Graham Pierce is a partner in Worthingtons Solicitors, Belfast and is a member of the Commercial Property Team. After qualifying and becoming a partner with L’Estrange & Brett and latterly with international firm Pinsent Masons, Graham joined Worthingtons in 2013. Graham is well known in Northern Irish commercial property circles and has been ranked several times as a leading individual in the area of commercial property law in Chambers Guide.
Graham has over twenty five years’ experience in Northern Irish commercial property matters and in that time has been involved in some of the country’s most high profile property and corporate deals. Graham acts for a number of household name property companies and retailers and his practice spans the full range of commercial property practice including landlord and tenant, investment acquisitions and sales, coastal and off-shore renewable energy projects and business sales and acquisitions with significant property elements.
- Acts for a number of household-name retailers with operations in Northern Ireland including Dixons Carphone plc, Hotel Chocolat, The Works and O2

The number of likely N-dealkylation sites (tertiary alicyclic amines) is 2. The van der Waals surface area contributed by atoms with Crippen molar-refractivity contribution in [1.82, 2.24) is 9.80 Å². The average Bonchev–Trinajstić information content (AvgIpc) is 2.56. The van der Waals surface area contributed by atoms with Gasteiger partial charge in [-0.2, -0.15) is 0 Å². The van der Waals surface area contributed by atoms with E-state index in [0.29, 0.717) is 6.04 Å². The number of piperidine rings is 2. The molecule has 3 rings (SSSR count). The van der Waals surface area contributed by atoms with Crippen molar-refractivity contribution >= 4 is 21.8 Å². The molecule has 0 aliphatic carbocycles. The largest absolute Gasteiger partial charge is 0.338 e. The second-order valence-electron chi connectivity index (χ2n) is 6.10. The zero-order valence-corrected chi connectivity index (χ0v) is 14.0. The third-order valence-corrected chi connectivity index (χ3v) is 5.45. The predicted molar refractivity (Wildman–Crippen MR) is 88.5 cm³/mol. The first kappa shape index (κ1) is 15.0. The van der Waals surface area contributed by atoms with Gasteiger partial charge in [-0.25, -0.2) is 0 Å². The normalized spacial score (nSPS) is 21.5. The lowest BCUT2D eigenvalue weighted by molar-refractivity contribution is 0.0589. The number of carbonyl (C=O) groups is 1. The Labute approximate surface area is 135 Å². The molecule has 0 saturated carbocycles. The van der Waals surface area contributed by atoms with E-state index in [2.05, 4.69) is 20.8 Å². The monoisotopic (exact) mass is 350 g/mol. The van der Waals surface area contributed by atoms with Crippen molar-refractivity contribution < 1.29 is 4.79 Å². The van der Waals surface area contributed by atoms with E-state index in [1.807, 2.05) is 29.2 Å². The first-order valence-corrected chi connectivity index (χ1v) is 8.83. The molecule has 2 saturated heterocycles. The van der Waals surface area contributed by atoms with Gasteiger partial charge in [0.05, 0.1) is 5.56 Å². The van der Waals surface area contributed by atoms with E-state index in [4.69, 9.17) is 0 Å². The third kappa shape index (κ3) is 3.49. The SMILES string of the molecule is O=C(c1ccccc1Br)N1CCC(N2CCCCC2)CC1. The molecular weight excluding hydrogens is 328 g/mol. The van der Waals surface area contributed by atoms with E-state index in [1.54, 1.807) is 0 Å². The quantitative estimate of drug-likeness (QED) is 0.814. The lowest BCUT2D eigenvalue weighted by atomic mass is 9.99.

- Acted for Ladbrokes on its entry to Northern Ireland including the acquisition of a number of independent bookmakers chains
- Active in the licensed trade and leisure sectors including sales and acquisitions of hotels and off licences and asset management of a large chain of off licences
- Acted for The Crown Estate on all its coastal, sea bed and gold & silver interests in Northern Ireland for twenty years
- Acted for Morrison Homes (AWG) on its industry-leading apartment /mixed developments across Northern Ireland
- Acted for Telereal/Trillium on the Northern Ireland aspects of Project Warren – the sale, leaseback and financing of BT’s entire UK property portfolio as well as subsequent refinancings
Graham Pierce's latest article
The changing world of retail leases.
You could be forgiven for thinking that it’s all gloom and doom on the high street and the list of retailer casualties in the last year or so is certainly long...